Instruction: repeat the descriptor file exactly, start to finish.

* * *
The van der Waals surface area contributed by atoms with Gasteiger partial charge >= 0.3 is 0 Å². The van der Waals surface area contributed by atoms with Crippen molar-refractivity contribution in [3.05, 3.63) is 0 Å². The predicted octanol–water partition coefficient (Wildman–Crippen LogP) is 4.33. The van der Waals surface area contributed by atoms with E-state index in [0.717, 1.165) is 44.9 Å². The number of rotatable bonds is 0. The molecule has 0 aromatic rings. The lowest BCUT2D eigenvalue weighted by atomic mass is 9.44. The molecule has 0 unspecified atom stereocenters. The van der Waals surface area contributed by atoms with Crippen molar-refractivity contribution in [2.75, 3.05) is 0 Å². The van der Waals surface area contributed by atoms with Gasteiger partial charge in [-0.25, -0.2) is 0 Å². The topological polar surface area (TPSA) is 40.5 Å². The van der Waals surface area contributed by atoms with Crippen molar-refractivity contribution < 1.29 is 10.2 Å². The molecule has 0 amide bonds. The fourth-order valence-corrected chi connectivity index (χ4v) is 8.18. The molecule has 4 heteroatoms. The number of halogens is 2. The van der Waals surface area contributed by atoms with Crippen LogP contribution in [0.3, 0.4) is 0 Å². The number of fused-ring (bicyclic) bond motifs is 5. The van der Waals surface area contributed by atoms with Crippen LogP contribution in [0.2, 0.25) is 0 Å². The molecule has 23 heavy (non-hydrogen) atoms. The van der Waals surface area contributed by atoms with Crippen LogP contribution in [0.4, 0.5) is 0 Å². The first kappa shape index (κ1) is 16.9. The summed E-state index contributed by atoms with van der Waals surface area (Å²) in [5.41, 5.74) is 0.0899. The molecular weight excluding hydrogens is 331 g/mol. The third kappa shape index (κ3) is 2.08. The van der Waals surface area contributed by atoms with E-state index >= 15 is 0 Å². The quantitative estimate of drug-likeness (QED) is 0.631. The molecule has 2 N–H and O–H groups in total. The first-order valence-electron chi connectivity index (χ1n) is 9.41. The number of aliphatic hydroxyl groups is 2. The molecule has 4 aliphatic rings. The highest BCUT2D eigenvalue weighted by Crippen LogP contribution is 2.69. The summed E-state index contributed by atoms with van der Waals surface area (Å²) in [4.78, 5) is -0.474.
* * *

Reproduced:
The van der Waals surface area contributed by atoms with Gasteiger partial charge >= 0.3 is 0 Å². The van der Waals surface area contributed by atoms with Crippen molar-refractivity contribution in [3.05, 3.63) is 0 Å². The predicted octanol–water partition coefficient (Wildman–Crippen LogP) is 4.33. The van der Waals surface area contributed by atoms with E-state index in [0.717, 1.165) is 44.9 Å². The number of rotatable bonds is 0. The molecule has 0 aromatic rings. The lowest BCUT2D eigenvalue weighted by atomic mass is 9.44. The molecule has 0 unspecified atom stereocenters. The van der Waals surface area contributed by atoms with Crippen molar-refractivity contribution in [2.75, 3.05) is 0 Å². The van der Waals surface area contributed by atoms with Gasteiger partial charge in [-0.25, -0.2) is 0 Å². The topological polar surface area (TPSA) is 40.5 Å². The van der Waals surface area contributed by atoms with Crippen molar-refractivity contribution < 1.29 is 10.2 Å². The molecule has 0 amide bonds. The fourth-order valence-corrected chi connectivity index (χ4v) is 8.18. The molecule has 4 heteroatoms. The number of halogens is 2. The van der Waals surface area contributed by atoms with Crippen LogP contribution in [0.3, 0.4) is 0 Å². The number of fused-ring (bicyclic) bond motifs is 5. The van der Waals surface area contributed by atoms with Crippen LogP contribution in [0.2, 0.25) is 0 Å². The molecule has 23 heavy (non-hydrogen) atoms. The van der Waals surface area contributed by atoms with Crippen LogP contribution in [0.4, 0.5) is 0 Å². The first kappa shape index (κ1) is 16.9. The summed E-state index contributed by atoms with van der Waals surface area (Å²) in [5.41, 5.74) is 0.0899. The molecular weight excluding hydrogens is 331 g/mol. The third kappa shape index (κ3) is 2.08. The van der Waals surface area contributed by atoms with E-state index >= 15 is 0 Å². The quantitative estimate of drug-likeness (QED) is 0.631. The molecule has 2 N–H and O–H groups in total. The first-order valence-electron chi connectivity index (χ1n) is 9.41. The number of aliphatic hydroxyl groups is 2. The molecule has 4 aliphatic rings. The highest BCUT2D eigenvalue weighted by Crippen LogP contribution is 2.69. The summed E-state index contributed by atoms with van der Waals surface area (Å²) in [4.78, 5) is -0.474.